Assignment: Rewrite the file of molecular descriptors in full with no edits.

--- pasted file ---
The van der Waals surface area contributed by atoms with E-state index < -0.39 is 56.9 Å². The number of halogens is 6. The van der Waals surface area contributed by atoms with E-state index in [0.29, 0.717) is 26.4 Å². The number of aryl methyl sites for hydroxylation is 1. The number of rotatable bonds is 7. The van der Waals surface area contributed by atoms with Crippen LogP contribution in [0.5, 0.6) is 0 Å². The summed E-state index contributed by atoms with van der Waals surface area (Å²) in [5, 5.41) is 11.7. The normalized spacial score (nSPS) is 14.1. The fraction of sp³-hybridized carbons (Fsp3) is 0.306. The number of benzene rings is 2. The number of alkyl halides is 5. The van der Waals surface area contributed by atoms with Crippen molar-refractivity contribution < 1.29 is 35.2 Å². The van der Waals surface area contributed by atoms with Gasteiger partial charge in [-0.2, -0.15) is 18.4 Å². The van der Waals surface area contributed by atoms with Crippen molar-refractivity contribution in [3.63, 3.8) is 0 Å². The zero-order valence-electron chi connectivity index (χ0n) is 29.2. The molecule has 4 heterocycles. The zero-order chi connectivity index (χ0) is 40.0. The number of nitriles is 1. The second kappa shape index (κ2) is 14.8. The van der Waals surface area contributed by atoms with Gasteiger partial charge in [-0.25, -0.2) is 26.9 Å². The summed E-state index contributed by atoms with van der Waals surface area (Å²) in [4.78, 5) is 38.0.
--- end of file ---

The van der Waals surface area contributed by atoms with E-state index < -0.39 is 56.9 Å². The number of halogens is 6. The van der Waals surface area contributed by atoms with E-state index in [0.29, 0.717) is 26.4 Å². The number of aryl methyl sites for hydroxylation is 1. The number of rotatable bonds is 7. The van der Waals surface area contributed by atoms with Crippen LogP contribution in [0.5, 0.6) is 0 Å². The summed E-state index contributed by atoms with van der Waals surface area (Å²) in [5, 5.41) is 11.7. The normalized spacial score (nSPS) is 14.1. The fraction of sp³-hybridized carbons (Fsp3) is 0.306. The number of benzene rings is 2. The number of alkyl halides is 5. The van der Waals surface area contributed by atoms with Crippen molar-refractivity contribution < 1.29 is 35.2 Å². The van der Waals surface area contributed by atoms with Gasteiger partial charge in [-0.2, -0.15) is 18.4 Å². The van der Waals surface area contributed by atoms with Crippen molar-refractivity contribution in [3.63, 3.8) is 0 Å². The zero-order valence-electron chi connectivity index (χ0n) is 29.2. The molecule has 4 heterocycles. The zero-order chi connectivity index (χ0) is 40.0. The number of nitriles is 1. The second kappa shape index (κ2) is 14.8. The van der Waals surface area contributed by atoms with Gasteiger partial charge in [-0.25, -0.2) is 26.9 Å². The summed E-state index contributed by atoms with van der Waals surface area (Å²) in [4.78, 5) is 38.0.